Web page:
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Queensland doesn’t track the effectiveness of its Shark Control Program

Shark nets and drumlines have been used in Queensland since 1962 in an attempt to keep beachgoers safe from sharks. Over the decades, the program has expanded, but otherwise changed very little. Community expectations, and scientific consensus on the other hand, have evolved in that time. The overwhelming consensus is now that these programs are ineffective, harmful, and even illegal.

These shifts have made shark culling, as conducted under the Queensland Shark Control Program (QSCP) a hot topic politically. The program is now a regular part of political discourse, both within the walls of parliament, and outside.

A recent bombshell during Budget Estimates in Queensland parliament, revealed yet another flaw in the outdated QSCP.

Greens MP Michael Berkman, took the Budget Estimates process as an opportunity to probe the extensive spending by the Queensland Department of Agriculture and Fisheries on killing sharks, as part of the QSCP.

People at the beach at Burleigh Heads Queensland
Reduction in shark-bite fatalities is due to improved medical practices not shark nets or drumlines. Location: Burleigh Head, Gold Coast QLD. Image Credit: Cleo Grace

During this process, the Department revealed that, despite the main intent of the QSCP being to reduce shark bites (as stated by the Department, and as mandated by the Fisheries Act 1994), the Department does not track shark bites in Queensland (Budget Estimates 2021, p69).

This bombshell means that the effectiveness of the program is not monitored or measured by the Department.

This revelation may have significant legal implications for the Department who may now be in breach of the Queensland Fisheries Act 1994. This is in addition to their breach of the federal Environment Protection and Biodiversity Conservation Act 1999 for expanding and intensifying their program, in direct contravention of Section 43B.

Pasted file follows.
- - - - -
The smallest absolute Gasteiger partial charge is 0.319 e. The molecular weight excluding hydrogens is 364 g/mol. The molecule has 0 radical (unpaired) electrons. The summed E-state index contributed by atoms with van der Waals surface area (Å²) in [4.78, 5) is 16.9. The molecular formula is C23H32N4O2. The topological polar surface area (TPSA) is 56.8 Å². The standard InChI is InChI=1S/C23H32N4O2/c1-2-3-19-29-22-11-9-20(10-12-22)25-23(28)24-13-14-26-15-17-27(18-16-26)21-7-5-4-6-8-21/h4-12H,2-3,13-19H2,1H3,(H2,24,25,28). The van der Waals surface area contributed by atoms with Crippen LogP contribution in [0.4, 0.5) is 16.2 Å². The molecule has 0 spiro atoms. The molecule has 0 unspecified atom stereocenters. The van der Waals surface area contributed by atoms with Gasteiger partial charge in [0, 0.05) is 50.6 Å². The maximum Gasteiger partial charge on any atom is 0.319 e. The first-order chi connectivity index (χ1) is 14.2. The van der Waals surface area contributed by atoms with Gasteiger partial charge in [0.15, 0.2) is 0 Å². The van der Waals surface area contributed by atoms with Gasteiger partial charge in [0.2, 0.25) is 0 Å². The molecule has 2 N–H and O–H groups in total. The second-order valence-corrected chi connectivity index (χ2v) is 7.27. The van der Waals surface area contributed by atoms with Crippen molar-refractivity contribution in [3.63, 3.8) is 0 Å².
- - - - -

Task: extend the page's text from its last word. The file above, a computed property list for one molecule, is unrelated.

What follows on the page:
Department representatives also thought, and stated in the record, that there had been zero non-fatal shark bites at beaches with nets or drumlines (Budget Estimates 2021, p68).

The true number is in fact, approaching 30, plus two tragic fatalities (QON 2021).

It is clear that the program does not reduce shark bites, and that any reduction in fatalities is due to improved medical practices. Now we also know the department does not even measure the program's effectiveness.

Where to for a program that operates in contravention to its own legal mandate, does not achieve its intended purpose, and is illegal under federal environmental law, yet continues to operate with political impunity?

We expect the status quo to continue for now, but for how long is up to you…

References and further information

Budget Estimates Hearing Transcript, 28 July 2021, Queensland, pp68-69, accessed online,

QON 2021, Response to a Question on Notice from Michael Berkman MP, Member for Maiwar, State Development and Regional Industries Committee - Report No. 11, 57th Parliament - 2021/2022 Budget Estimates

Environment Protection and Biodiversity Conservation Act 1999, Commonwealth of Australia,

Fisheries Act 1994, Queensland,

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